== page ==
At this point we have arrived at the following situation: Since we have a comonad $\widetilde{k_2} : \cat{L}^{k_1} \mto \cat{L}^{k_1}$ we can form the following adjunction: The functor $F_2(A,h_A) = (\widetilde{k_2}(A,h_A), \widetilde{\delta^2}_{(A,h_A)})$ is the free functor, and $U_2(A,h_A) = A$ is the forgetful functor. Thus, we can think of $(\cat{L}^{k_1})^{k_2}$ as the world with all the structure of $\cat{L}$ extended with all of the structure $k_1$ brings and all the structure $k_2$ brings. That is, $(\cat{L}^{k_1})^{k_2}$ is the algebras of $k_2k_1 : \cat{L} \mto \cat{L}$.

We can see that the previous two adjunctions compose: Thus, we have a comonad $U_1U_2F_2F_1 : \cat{L} \mto \cat{L}$. Chasing an object through this comonad yields the following:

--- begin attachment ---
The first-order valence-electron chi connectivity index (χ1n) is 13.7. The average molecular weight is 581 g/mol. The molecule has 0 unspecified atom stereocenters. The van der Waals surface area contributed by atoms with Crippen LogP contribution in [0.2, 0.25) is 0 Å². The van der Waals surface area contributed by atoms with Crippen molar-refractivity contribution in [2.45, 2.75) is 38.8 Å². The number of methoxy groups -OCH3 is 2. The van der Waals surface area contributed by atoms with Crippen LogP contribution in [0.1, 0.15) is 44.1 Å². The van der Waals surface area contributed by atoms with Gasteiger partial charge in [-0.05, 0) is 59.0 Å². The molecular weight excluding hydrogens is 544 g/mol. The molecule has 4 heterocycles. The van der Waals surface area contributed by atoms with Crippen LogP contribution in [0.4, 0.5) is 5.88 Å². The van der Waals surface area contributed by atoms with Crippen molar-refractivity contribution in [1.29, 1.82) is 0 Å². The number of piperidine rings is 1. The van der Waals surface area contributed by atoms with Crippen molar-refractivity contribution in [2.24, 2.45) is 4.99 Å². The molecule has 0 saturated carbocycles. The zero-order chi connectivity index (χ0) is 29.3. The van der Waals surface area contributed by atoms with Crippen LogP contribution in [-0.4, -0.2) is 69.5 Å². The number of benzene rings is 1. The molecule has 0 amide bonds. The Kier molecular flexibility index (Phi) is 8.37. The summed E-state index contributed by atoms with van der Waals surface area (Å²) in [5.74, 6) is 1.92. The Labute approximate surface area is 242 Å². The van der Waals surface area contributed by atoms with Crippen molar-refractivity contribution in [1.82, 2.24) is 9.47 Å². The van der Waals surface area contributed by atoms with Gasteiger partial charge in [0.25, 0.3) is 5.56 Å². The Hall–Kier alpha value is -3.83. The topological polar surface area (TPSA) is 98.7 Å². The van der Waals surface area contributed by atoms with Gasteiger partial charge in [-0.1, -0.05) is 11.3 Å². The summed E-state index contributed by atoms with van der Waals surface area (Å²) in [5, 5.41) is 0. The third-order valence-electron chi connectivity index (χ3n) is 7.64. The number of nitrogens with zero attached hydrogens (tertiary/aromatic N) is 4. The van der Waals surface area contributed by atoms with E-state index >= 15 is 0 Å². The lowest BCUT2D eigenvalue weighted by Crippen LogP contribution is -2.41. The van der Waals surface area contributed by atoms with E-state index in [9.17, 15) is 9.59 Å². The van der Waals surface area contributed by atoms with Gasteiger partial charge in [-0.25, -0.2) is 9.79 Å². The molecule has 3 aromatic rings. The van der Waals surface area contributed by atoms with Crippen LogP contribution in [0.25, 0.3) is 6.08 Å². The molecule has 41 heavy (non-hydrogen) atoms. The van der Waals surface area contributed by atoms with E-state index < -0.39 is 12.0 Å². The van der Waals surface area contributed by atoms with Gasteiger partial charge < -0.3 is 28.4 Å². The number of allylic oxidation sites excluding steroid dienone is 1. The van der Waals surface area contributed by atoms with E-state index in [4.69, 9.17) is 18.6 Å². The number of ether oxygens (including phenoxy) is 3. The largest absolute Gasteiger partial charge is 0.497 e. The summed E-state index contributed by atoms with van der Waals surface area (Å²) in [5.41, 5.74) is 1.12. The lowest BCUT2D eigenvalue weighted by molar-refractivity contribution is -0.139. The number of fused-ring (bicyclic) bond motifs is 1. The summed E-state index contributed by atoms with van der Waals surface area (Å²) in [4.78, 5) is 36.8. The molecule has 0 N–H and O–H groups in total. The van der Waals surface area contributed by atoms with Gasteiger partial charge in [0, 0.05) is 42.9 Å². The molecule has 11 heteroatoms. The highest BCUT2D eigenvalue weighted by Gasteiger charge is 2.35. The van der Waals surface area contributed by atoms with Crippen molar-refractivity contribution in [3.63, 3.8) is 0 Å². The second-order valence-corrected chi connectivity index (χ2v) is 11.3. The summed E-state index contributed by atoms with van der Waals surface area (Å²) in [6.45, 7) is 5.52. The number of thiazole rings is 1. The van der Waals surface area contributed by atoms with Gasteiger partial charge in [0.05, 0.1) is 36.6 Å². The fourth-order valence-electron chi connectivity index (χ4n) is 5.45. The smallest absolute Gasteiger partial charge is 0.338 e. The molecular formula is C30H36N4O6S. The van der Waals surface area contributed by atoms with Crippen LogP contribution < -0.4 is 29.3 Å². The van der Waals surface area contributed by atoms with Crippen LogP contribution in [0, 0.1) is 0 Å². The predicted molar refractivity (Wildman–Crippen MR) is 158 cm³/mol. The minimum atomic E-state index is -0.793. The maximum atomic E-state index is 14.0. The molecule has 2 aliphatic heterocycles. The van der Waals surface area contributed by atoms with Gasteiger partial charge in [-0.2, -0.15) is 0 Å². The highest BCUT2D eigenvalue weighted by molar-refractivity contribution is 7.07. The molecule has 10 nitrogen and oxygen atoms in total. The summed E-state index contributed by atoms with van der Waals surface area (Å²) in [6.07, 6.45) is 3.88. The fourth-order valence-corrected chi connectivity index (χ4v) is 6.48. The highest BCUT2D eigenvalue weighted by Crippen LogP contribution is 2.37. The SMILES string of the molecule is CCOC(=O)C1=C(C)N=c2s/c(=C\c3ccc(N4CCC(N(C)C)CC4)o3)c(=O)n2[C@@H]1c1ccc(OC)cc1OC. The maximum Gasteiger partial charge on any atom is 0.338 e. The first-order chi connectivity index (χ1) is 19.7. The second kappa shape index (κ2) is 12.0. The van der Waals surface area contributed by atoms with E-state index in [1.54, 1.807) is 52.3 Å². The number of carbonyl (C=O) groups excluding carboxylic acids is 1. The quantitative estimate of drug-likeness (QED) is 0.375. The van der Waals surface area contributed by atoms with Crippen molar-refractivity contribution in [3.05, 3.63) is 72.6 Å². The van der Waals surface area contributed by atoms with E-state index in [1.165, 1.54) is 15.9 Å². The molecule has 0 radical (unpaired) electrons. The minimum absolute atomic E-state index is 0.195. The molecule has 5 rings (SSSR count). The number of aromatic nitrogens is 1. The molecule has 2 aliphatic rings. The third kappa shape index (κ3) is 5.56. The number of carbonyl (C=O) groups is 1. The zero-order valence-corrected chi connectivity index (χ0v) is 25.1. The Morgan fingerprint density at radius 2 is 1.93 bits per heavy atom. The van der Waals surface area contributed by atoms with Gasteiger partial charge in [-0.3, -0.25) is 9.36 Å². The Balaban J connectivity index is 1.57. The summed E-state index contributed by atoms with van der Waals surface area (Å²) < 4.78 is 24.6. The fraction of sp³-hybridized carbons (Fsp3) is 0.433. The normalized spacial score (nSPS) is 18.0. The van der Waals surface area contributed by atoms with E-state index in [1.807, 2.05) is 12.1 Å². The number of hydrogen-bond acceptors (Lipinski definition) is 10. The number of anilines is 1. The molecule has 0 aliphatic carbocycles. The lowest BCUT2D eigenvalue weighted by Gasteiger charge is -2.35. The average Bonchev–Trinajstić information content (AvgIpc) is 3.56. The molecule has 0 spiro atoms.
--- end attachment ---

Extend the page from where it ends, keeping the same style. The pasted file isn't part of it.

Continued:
$\begin{array}{lll} U_1U_2F_2F_1A & = & U_1U_2F_2(k_1A,\delta^1_A)\\ & = & U_1U_2(\widetilde{k_2}((k_1A,\delta^1_A)), \widetilde{\delta^2}_{(k_1A,\delta^1_A)})\\ & = & U_1U_2((k_2k_1A,k_2\delta^1_A;\mathsf{dist}_{k_1 A}), \widetilde{\delta^2}_{(k_1A,\delta^1_A)})\\ & = & U_1(k_2k_1A,k_2\delta^1_A;\mathsf{dist}_{k_1 A})\\ & = & k_2k_1A\\ \end{array}$

Therefore, the above adjunction gives back the composition $k_2k_1 : \cat{L} \mto \cat{L}$.

This result only works because we have a distributive law, but the distributive law is only used in the the definition of the structural map of the coalgebras. This result reveals a means that will allow us to abandon distributive laws in favor of adjunctions in the spirit of Benton’s LNL models, however, doing so comes with some different difficulties. Stay tuned!